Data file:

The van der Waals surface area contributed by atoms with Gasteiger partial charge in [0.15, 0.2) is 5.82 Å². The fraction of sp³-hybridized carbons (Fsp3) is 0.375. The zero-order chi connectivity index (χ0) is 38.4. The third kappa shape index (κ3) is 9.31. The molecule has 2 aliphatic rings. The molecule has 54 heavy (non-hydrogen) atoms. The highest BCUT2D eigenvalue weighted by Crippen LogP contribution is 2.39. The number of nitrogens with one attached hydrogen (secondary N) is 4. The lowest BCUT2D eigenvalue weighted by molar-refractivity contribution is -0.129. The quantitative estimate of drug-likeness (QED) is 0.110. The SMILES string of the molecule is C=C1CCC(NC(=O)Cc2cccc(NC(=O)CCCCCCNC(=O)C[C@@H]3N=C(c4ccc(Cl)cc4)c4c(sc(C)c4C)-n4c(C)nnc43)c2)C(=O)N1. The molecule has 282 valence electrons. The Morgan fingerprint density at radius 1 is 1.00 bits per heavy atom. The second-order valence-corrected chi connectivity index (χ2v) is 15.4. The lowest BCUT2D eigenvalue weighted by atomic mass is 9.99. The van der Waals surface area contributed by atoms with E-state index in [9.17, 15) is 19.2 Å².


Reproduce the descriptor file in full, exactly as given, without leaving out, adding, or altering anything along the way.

The van der Waals surface area contributed by atoms with Gasteiger partial charge in [0.15, 0.2) is 5.82 Å². The fraction of sp³-hybridized carbons (Fsp3) is 0.375. The zero-order chi connectivity index (χ0) is 38.4. The third kappa shape index (κ3) is 9.31. The molecule has 2 aliphatic rings. The molecule has 54 heavy (non-hydrogen) atoms. The highest BCUT2D eigenvalue weighted by Crippen LogP contribution is 2.39. The number of nitrogens with one attached hydrogen (secondary N) is 4. The lowest BCUT2D eigenvalue weighted by molar-refractivity contribution is -0.129. The quantitative estimate of drug-likeness (QED) is 0.110. The SMILES string of the molecule is C=C1CCC(NC(=O)Cc2cccc(NC(=O)CCCCCCNC(=O)C[C@@H]3N=C(c4ccc(Cl)cc4)c4c(sc(C)c4C)-n4c(C)nnc43)c2)C(=O)N1. The molecule has 282 valence electrons. The Morgan fingerprint density at radius 1 is 1.00 bits per heavy atom. The second-order valence-corrected chi connectivity index (χ2v) is 15.4. The lowest BCUT2D eigenvalue weighted by atomic mass is 9.99. The van der Waals surface area contributed by atoms with E-state index in [9.17, 15) is 19.2 Å².